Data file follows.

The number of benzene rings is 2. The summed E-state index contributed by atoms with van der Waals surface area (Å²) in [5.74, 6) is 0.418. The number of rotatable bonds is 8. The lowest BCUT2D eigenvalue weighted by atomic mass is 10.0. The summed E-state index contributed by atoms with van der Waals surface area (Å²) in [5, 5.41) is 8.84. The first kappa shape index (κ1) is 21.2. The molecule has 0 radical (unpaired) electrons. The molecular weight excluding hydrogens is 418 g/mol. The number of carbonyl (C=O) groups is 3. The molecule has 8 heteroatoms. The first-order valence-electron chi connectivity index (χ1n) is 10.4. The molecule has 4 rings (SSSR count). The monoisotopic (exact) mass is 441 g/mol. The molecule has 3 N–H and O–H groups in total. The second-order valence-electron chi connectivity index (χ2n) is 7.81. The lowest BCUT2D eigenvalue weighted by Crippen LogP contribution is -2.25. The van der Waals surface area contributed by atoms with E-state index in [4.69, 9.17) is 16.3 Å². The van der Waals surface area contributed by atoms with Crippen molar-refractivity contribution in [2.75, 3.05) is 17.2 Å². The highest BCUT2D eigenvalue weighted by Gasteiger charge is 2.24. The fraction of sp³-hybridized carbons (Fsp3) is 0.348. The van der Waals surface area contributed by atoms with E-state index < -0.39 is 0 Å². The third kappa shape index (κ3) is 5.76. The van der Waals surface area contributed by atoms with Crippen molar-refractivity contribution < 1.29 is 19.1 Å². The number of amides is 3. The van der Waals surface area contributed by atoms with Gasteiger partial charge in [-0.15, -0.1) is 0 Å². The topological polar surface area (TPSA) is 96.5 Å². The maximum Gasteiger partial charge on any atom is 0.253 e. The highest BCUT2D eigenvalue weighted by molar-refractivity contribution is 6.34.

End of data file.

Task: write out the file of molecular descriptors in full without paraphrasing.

The number of benzene rings is 2. The summed E-state index contributed by atoms with van der Waals surface area (Å²) in [5.74, 6) is 0.418. The number of rotatable bonds is 8. The lowest BCUT2D eigenvalue weighted by atomic mass is 10.0. The summed E-state index contributed by atoms with van der Waals surface area (Å²) in [5, 5.41) is 8.84. The first kappa shape index (κ1) is 21.2. The molecule has 0 radical (unpaired) electrons. The molecular weight excluding hydrogens is 418 g/mol. The number of carbonyl (C=O) groups is 3. The molecule has 8 heteroatoms. The first-order valence-electron chi connectivity index (χ1n) is 10.4. The molecule has 4 rings (SSSR count). The monoisotopic (exact) mass is 441 g/mol. The molecule has 3 N–H and O–H groups in total. The second-order valence-electron chi connectivity index (χ2n) is 7.81. The lowest BCUT2D eigenvalue weighted by Crippen LogP contribution is -2.25. The van der Waals surface area contributed by atoms with E-state index in [4.69, 9.17) is 16.3 Å². The van der Waals surface area contributed by atoms with Crippen molar-refractivity contribution in [2.75, 3.05) is 17.2 Å². The highest BCUT2D eigenvalue weighted by Gasteiger charge is 2.24. The fraction of sp³-hybridized carbons (Fsp3) is 0.348. The van der Waals surface area contributed by atoms with E-state index < -0.39 is 0 Å². The third kappa shape index (κ3) is 5.76. The van der Waals surface area contributed by atoms with Crippen molar-refractivity contribution < 1.29 is 19.1 Å². The number of amides is 3. The van der Waals surface area contributed by atoms with Gasteiger partial charge in [-0.15, -0.1) is 0 Å². The topological polar surface area (TPSA) is 96.5 Å². The maximum Gasteiger partial charge on any atom is 0.253 e. The highest BCUT2D eigenvalue weighted by molar-refractivity contribution is 6.34.